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I had my takedown in January and the first two weeks were not what I was expecting.  It was hard emotionally and physically but then it turned a corner and things felt semi back to normal.   After some more time adjusting, I felt like I was getting used to my new pouch. 

Two weeks ago I started feeling a very large sense or urgency to use the bathroom and more frequently (right after saying how impressed I was at how long I could hold it).  I have also been up several times each night to use the bathroom with leakage when I don't make it in time.  Diet is the same as it has been, and no relief even after adjusting it.    Stool is sometimes formed as it normally looks, and sometimes loose.  But the urgency is still there no matter the form.   Is this pouchitis? I have no other symptoms and I am not in pain.  I worry that it is so soon from surgery, could this happen already?  I have antibiotics ready to take from my doctor, I am just not sure if I should / want to take them?   I haven't seen my doctor since surgery due to everything going on (covid-19) , I just asked for a prescription to get me by.

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I developed my only case of pouchitis right after surgery. I may be way off base with this but I attribute it to the liquid diet which contained alot of  sugar (juice, jello, and pop cycles).  I had a diverting ileostomy for a time later on and with that take down I ate broth, yogurt,  thin oatmeal and probiotics. No pouchitis. It could all be chance but it seems reasonable to me that a 'clean' bowel filled with sugar would develop an imbalance of bacteria. it cleared up with antibiotics. My diet continues to be no/low sugar and starches. Hope you get feeling better. Who needs pouchitis with the rest of the stress in the world. xo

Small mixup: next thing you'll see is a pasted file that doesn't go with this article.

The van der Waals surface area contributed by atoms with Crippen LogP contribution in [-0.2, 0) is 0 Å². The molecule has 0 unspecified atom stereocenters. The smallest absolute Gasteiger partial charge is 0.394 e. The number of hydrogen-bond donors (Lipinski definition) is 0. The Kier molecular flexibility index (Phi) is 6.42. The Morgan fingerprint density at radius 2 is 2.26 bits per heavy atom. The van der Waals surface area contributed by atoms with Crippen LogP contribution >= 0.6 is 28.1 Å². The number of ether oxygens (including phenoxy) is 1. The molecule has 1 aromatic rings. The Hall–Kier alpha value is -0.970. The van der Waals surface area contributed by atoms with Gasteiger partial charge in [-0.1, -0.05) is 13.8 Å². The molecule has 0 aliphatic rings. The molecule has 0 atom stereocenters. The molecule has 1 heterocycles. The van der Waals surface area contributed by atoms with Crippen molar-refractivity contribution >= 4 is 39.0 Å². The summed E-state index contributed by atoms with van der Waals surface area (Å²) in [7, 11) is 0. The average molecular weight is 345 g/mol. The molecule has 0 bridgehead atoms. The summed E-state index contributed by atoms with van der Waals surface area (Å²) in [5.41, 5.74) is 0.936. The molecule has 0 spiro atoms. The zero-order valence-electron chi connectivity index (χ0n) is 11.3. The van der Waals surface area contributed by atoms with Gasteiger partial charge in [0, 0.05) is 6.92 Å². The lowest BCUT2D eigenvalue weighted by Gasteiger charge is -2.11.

It sounds like pouchitis to me. I’d normally suggest taking one antibiotic rather than two, unless your doctor felt strongly about your taking both at once. It’s nice to have a Plan B, and if you get bad side effects while on both at once you may not be able to work out a sensible next step. Cipro often works astonishingly quickly. Hopefully one course will be all you need.

Yes, take the full two-week course, to maximize the chances that you’ll be done with this for a good long while. No one in their right mind “likes” taking antibiotics, but it’s best, if you can, to employ your rational mind instead of your emotional one in these cases. If antibiotics are that upsetting you might want to consider starting a good bacterial probiotic to (possibly) reduce the likelihood of future pouchitis episodes. The best ones are expensive, though. Good luck!

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